Speaking of muscle groups… There are around 650 skeletal muscles in the typical human body. You couldn’t possibly target each one on its own. It would take you forever. But if you train movements – like hinge, squat, push, pull, carry, and “anti” core – the muscles used in those movements will get stronger. That’s why a piece of our philosophy is “movements, not muscles” (and yours should be, too)

An example of an “anti” core exercise.

Mistake #7: Training Mirror Muscles Too Much 

Your “mirror muscles” are the ones you can easily see in the mirror. I know, I know. A lot of jiu jitsu athletes want to look “jacked.” And beyond vanity, it’s common to look at muscle size as a sign of strength or progress.

But when you train only the muscles you can see, that leaves out all the muscles you can’t see. This includes the posterior chain, or the back side of your body. This can neglect some essential muscles (hello, peach) for your performance. It can also lead to a strength imbalance which can cause injury. And it ignores other aspects of training that support your BJJ performance, like speed, power, and balance. 

Remember: the front is the “show”, the back is the “go.” 

The solution here is fairly simple. Train movements that use the back side of your body, like deadlifts, rear-foot elevated split squats, hamstring curls, and rows. Here’s a bonus tip: Do lots more rows than presses, because you’re already pressing a lot in jiu jitsu.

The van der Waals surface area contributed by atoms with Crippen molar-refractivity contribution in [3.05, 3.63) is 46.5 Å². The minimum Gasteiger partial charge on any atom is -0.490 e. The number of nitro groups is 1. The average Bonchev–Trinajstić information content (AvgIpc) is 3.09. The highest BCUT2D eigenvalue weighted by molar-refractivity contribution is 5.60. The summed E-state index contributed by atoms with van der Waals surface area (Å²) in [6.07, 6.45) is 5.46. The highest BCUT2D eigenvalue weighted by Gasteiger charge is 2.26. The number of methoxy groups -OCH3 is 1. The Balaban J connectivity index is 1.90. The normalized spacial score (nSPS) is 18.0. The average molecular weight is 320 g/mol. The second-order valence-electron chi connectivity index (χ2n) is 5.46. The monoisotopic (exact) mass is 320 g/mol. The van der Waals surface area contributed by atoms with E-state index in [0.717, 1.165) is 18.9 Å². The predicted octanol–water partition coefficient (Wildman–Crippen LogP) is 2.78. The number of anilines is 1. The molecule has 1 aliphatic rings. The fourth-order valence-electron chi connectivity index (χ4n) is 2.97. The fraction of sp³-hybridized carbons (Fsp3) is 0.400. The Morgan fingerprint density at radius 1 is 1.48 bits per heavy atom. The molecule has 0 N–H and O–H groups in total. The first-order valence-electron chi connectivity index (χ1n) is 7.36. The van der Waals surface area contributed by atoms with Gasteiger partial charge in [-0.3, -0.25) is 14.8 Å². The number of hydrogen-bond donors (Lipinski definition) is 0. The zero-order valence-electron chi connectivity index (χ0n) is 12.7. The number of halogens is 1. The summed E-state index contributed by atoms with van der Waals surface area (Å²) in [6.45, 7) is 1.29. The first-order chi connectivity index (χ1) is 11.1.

Mistake #8: Not Strength Training at All While Injured

Few things are more disappointing than getting injured. But all hope is not lost. It is still possible, and even beneficial, to train while you’re injured. Not training at all while injured can lead to a cycle of disuse and overuse.

Keep in mind that movement is medicine. Moving the body increases blood flow. Blood carries nutrients to the injured area, which help it heal. 

When training through injuries, work on what you can while you fix what you need to fix – either through rest or physical therapy, depending on your doctor’s orders. This allows you to gain strength and mobility in the rest of your body while you heal from your injury.